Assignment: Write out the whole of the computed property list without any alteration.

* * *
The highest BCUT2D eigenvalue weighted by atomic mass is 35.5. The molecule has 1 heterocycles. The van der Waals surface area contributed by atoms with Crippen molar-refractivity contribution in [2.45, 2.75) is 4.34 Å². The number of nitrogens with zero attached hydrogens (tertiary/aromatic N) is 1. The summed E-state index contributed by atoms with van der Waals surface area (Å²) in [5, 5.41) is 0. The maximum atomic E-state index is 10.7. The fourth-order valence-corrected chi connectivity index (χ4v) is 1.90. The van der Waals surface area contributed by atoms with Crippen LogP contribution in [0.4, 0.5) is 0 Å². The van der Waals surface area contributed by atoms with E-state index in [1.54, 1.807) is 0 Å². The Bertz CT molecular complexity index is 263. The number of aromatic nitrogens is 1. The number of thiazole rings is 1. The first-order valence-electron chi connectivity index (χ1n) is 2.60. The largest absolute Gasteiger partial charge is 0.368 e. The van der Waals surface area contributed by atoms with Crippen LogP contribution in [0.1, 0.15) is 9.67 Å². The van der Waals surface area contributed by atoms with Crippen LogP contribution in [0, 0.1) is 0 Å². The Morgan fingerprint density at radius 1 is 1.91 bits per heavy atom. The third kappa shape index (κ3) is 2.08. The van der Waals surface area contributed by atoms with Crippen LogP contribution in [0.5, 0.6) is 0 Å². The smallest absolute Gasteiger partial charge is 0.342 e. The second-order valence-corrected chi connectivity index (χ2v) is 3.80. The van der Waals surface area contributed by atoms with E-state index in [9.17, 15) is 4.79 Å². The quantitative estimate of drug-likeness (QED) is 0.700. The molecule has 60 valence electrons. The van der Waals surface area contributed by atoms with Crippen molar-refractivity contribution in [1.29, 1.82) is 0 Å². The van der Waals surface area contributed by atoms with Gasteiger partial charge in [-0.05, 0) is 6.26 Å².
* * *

The highest BCUT2D eigenvalue weighted by atomic mass is 35.5. The molecule has 1 heterocycles. The van der Waals surface area contributed by atoms with Crippen molar-refractivity contribution in [2.45, 2.75) is 4.34 Å². The number of nitrogens with zero attached hydrogens (tertiary/aromatic N) is 1. The summed E-state index contributed by atoms with van der Waals surface area (Å²) in [5, 5.41) is 0. The maximum atomic E-state index is 10.7. The fourth-order valence-corrected chi connectivity index (χ4v) is 1.90. The van der Waals surface area contributed by atoms with Crippen LogP contribution in [0.4, 0.5) is 0 Å². The van der Waals surface area contributed by atoms with E-state index in [1.54, 1.807) is 0 Å². The Bertz CT molecular complexity index is 263. The number of aromatic nitrogens is 1. The number of thiazole rings is 1. The first-order valence-electron chi connectivity index (χ1n) is 2.60. The largest absolute Gasteiger partial charge is 0.368 e. The van der Waals surface area contributed by atoms with Crippen LogP contribution in [0.1, 0.15) is 9.67 Å². The van der Waals surface area contributed by atoms with Crippen LogP contribution in [0, 0.1) is 0 Å². The Morgan fingerprint density at radius 1 is 1.91 bits per heavy atom. The third kappa shape index (κ3) is 2.08. The van der Waals surface area contributed by atoms with Crippen LogP contribution in [0.5, 0.6) is 0 Å². The smallest absolute Gasteiger partial charge is 0.342 e. The second-order valence-corrected chi connectivity index (χ2v) is 3.80. The van der Waals surface area contributed by atoms with E-state index in [9.17, 15) is 4.79 Å². The quantitative estimate of drug-likeness (QED) is 0.700. The molecule has 60 valence electrons. The van der Waals surface area contributed by atoms with Crippen molar-refractivity contribution in [1.29, 1.82) is 0 Å². The van der Waals surface area contributed by atoms with Gasteiger partial charge in [-0.05, 0) is 6.26 Å².